Diseases have always been the reason for downfall of many empires. One of the dangerous viral disease called hepatitis still exists today and is the leading cause of death in many places.

This article from GEP will tell you all about hepatitis and importance of hepatitis day.


World Hepatitis Day (WHD) takes places every year on 28 July and brings the world together under a single theme to raise awareness of the global burden of viral hepatitis and to influence real change. One of just four disease-specific global awareness days officially endorsed by the World Health Organization (WHO), WHD unites patient organisations, governments, medical professionals, civil society, industry and the general public to boost the global profile of viral hepatitis. is the official website for this cause.


What is hepatitis?

(Picture courtesy –

Hepatitis is an inflammation of the liver. It may be caused by drugs, alcohol use, or certain medical conditions. But in most cases, it's caused by a virus. This is known as viral hepatitis, and the most common forms are hepatitis A, B, and C.

Sometimes there are no symptoms of hepatitis in the first weeks after infection -- the acute phase. But when they happen, the symptoms of types A, B, and C may include fatigue, nausea, poor appetite, belly pain, a mild fever, or yellow skin or eyes (jaundice). When hepatitis B and C become chronic, they may cause no symptoms for years. By the time there are any warning signs, the liver may already be damaged.

Most common types -

Hepatitis B

A serious liver infection caused by the hepatitis B virus that's easily preventable by a vaccine.

Hepatitis C

An infection caused by a virus that attacks the liver and leads to inflammation.

Alcoholic hepatitis

Liver inflammation caused by drinking too much alcohol.

Autoimmune hepatitis

Inflammation in the liver that occurs when the immune system attacks the liver.

Hepatitis D

A serious liver disease caused by infection with the hepatitis D virus.

Hepatitis A

A highly contagious liver infection caused by the hepatitis A virus.

Hepatitis E

A liver disease caused by the hepatitis E virus.



Viral hepatitis is one of the leading causes of death globally, accounting for 1.34 million deaths per year – that’s as many as HIV/AIDS, tuberculosis or malaria. Together, hepatitis B virus and hepatitis C cause 80% of liver cancer cases in the world.

Viral hepatitis is not found in one location nor amongst one set of people; it is a truly global epidemic that can affect millions of people without them even being aware. Currently, 90% of people living with hepatitis B and 80% living with hepatitis C are not aware of their status. This can result in the real possibility of developing fatal liver disease at some point in their lives and in some cases, unknowingly transmitting the infection to others.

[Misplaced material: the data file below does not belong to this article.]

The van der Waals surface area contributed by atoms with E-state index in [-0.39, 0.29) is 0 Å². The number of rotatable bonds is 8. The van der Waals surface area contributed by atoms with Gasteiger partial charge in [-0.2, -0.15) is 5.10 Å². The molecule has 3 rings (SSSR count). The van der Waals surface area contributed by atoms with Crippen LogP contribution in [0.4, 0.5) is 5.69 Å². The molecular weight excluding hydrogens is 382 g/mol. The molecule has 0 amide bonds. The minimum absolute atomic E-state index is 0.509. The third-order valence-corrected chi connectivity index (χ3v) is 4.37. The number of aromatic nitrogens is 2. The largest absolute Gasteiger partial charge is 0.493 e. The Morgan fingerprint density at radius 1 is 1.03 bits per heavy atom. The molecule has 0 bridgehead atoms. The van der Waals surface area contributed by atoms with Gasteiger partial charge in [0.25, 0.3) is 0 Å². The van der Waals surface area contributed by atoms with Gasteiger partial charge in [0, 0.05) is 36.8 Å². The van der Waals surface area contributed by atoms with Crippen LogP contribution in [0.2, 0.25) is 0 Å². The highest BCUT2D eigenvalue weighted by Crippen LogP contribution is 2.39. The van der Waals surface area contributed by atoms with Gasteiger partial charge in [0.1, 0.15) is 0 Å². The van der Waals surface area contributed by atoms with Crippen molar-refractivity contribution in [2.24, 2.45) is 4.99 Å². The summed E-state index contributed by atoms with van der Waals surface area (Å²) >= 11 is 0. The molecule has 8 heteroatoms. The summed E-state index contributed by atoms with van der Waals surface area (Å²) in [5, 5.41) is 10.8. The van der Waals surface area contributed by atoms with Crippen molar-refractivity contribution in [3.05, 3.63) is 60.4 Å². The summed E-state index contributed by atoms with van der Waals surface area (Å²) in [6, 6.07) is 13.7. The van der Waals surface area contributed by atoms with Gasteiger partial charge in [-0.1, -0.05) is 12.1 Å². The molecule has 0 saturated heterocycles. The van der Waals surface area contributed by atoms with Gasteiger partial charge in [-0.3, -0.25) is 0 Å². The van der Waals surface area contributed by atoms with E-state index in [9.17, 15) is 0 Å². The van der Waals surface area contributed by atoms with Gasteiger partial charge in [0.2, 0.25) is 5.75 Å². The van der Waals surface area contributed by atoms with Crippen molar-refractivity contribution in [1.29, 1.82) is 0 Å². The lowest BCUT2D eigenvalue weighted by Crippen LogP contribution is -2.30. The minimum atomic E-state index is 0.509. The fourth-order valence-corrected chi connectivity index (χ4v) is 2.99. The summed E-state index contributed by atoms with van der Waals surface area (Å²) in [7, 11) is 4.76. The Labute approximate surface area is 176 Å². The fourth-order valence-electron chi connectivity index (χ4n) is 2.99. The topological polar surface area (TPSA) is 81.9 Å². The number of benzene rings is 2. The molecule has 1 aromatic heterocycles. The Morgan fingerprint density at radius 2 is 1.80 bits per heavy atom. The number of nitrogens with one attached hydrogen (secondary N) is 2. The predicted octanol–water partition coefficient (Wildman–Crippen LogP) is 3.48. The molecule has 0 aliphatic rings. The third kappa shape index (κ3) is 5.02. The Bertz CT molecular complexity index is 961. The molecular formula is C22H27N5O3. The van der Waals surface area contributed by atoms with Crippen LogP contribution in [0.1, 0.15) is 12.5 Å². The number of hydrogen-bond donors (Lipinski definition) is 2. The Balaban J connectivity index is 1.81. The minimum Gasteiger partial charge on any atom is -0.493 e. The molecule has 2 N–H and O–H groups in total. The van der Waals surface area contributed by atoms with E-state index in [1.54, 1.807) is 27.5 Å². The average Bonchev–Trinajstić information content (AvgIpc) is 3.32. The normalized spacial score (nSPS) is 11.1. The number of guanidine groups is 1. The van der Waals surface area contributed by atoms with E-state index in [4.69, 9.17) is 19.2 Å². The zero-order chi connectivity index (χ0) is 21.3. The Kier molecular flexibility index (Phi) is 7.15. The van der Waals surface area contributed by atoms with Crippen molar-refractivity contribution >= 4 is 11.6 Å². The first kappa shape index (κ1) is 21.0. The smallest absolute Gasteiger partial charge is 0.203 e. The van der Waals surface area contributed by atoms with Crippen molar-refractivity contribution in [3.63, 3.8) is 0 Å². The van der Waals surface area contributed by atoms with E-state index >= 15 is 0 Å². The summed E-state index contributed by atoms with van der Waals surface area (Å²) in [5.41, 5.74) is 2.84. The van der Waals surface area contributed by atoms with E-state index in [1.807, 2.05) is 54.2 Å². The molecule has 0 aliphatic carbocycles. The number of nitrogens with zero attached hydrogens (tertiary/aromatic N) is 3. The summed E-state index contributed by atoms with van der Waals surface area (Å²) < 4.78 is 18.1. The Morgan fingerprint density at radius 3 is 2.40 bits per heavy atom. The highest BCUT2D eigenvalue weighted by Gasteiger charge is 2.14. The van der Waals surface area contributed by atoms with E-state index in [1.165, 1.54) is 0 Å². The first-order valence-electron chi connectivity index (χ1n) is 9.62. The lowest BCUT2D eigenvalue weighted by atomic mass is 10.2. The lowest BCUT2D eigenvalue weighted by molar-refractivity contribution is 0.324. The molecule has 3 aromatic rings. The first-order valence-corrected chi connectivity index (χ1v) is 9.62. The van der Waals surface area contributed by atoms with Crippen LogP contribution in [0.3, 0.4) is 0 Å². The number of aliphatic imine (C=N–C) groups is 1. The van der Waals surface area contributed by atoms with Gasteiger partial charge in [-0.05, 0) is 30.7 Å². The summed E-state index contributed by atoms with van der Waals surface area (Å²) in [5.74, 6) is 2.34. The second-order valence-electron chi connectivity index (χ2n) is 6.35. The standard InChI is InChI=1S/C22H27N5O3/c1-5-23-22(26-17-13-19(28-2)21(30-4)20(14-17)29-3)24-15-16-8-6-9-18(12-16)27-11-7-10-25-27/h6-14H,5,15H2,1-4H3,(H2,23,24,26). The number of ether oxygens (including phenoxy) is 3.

With the availability of effective vaccines and treatments for hepatitis B and a cure for hepatitis C, the elimination of viral hepatitis is achievable, but greater awareness and understanding of the disease and the risks is a must, as is access to cheaper diagnostics and treatment. 

World Hepatitis Day presents an ideal opportunity: an opportunity to join together and raise the profile of viral hepatitis among the public, the world’s media and on the global health agenda. suggests everyone to be hygienic to avoid viral contamination.

Vaccinations are available to prevent the development of hepatitis A and B. Experts are currently developing vaccines against hepatitis C. A vaccination for hepatitis E exists in China, but it isn’t available in the United States.


World hepatitis day 2017 Following logo has been finalised for this year’s WHD.

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On World Hepatitis Day (WHD), 28 July, the world joins together to drive action, to transform the lives of 300+ million people and to play a part in the fight to eliminate viral hepatitis by 2030.

Everyone has the power to influence real change in disease prevention, access to testing, treatment and care.


Thanks for reading,

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Be healthy.



Team GEP


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